Read Along: Christian Apologetics Ch09
Today we continue with chapter nine of Read Along with Apologetics315, a weekly chapter-by-chapter study through Christian Apologetics: A Comprehensive Case for Biblical Christianity by Douglas Groothuis. Please leave a comment on your reading below. This is where you can interact with others reading the book, ask questions, or add your own thoughts. Series index here. Click below for the audio intro, chapter 9 study questions PDF, and summary:
Chapter Nine: In Defense of Theistic Arguments
Chapter nine is the first chapter of Part 2, The Case for Christian Theism. Part 2 explores theistic arguments, and so the foundation must first be laid for natural theology. Groothuis defines natural theology, explains the major types of theistic proofs, considers how they contribute to Christian apologetics, and then defends them against criticisms.
Chapter nine also include nine objections to natural theology: the biblical omission argument, the biblical authority argument, the noetic effects of sin argument, the direct knowledge of God argument, the proofs lead to pride argument, the natural theology in competition with special revelation argument, the religious irrelevance argument, the complexity of proofs argument, and the rational weakness argument. These nine objections are described and then shown to fall short of dismissing the work of natural theology.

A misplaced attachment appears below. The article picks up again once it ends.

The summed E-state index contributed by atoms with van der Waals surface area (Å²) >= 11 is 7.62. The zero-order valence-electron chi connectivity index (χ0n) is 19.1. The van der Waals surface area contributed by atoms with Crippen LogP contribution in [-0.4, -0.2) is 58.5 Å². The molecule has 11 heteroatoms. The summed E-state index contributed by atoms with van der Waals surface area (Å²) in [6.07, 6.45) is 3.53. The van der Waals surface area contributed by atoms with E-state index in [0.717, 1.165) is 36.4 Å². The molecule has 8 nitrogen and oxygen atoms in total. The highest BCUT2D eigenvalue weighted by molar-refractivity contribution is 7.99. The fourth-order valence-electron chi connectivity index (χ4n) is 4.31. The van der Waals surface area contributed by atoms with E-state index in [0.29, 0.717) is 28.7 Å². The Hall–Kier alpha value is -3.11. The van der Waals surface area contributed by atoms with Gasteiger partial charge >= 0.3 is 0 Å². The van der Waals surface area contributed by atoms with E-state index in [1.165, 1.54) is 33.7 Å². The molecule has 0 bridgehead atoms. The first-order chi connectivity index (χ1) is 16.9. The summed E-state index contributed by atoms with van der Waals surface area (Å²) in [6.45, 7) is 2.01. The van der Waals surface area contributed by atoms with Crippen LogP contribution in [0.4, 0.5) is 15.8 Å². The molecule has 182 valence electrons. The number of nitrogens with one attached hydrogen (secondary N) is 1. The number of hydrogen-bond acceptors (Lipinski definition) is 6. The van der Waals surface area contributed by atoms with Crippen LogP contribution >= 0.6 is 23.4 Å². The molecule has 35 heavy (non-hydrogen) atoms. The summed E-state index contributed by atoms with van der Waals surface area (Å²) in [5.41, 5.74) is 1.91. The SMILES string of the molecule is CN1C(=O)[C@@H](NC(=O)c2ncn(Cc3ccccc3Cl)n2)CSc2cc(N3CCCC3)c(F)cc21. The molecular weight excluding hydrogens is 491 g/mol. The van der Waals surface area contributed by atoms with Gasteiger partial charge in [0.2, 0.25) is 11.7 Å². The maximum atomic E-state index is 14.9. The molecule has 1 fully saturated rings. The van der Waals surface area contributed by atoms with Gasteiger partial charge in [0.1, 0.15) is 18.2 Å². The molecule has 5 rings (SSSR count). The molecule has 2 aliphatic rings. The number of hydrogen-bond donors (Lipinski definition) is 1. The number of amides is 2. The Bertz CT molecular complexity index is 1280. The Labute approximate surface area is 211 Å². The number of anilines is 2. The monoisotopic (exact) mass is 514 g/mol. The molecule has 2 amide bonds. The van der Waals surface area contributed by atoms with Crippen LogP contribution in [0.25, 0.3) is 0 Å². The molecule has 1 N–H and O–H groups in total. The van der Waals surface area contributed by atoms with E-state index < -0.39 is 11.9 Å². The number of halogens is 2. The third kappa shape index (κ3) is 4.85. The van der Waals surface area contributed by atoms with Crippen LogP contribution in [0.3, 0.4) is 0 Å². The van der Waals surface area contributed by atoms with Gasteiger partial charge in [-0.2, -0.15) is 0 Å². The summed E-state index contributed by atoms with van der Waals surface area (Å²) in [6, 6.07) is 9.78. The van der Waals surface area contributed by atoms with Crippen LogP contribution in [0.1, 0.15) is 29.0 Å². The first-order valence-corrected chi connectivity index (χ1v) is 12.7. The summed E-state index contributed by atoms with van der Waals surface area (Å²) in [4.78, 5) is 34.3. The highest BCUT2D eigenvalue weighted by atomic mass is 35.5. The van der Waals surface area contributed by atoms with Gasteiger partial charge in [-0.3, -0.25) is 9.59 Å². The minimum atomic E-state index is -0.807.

Theistic proofs thus form part of Christian apologetics, but not the whole of it. Their aim is to establish rationally the existence-and certain core attributes-of God. They do not fully fill out all of the attributes of the Christian God, nor all the Christian worldview. (Christian Apologetics, p. 172)
If God is the author of the book of nature as well as the book of Scripture, these books will not conflict any more than God can deny himself. (Christian Apologetics, p. 182)
Natural theology in the Christian tradition has never been regarded as an end in itself (which could lead to deism) but rather as a prelude to other evidences and arguments pertaining to its creed. (Christian Apologetics, p. 183)
In the end, the proof of the theistic proofs lies in the proving, that is, in their validity and soundness, and not in theoretical musings about what they can and cannot or should and should not do. We must simply discover whether the arguments, singly and taken together, make belief in God more credible than otherwise. (Christian Apologetics, p. 184)
- Does the author address any of your own objections to natural theology?
- What’s the difference between natural theology and natural revelation?
- What reasons do you have for doing natural theology?
Chapter Ten: The Ontological Argument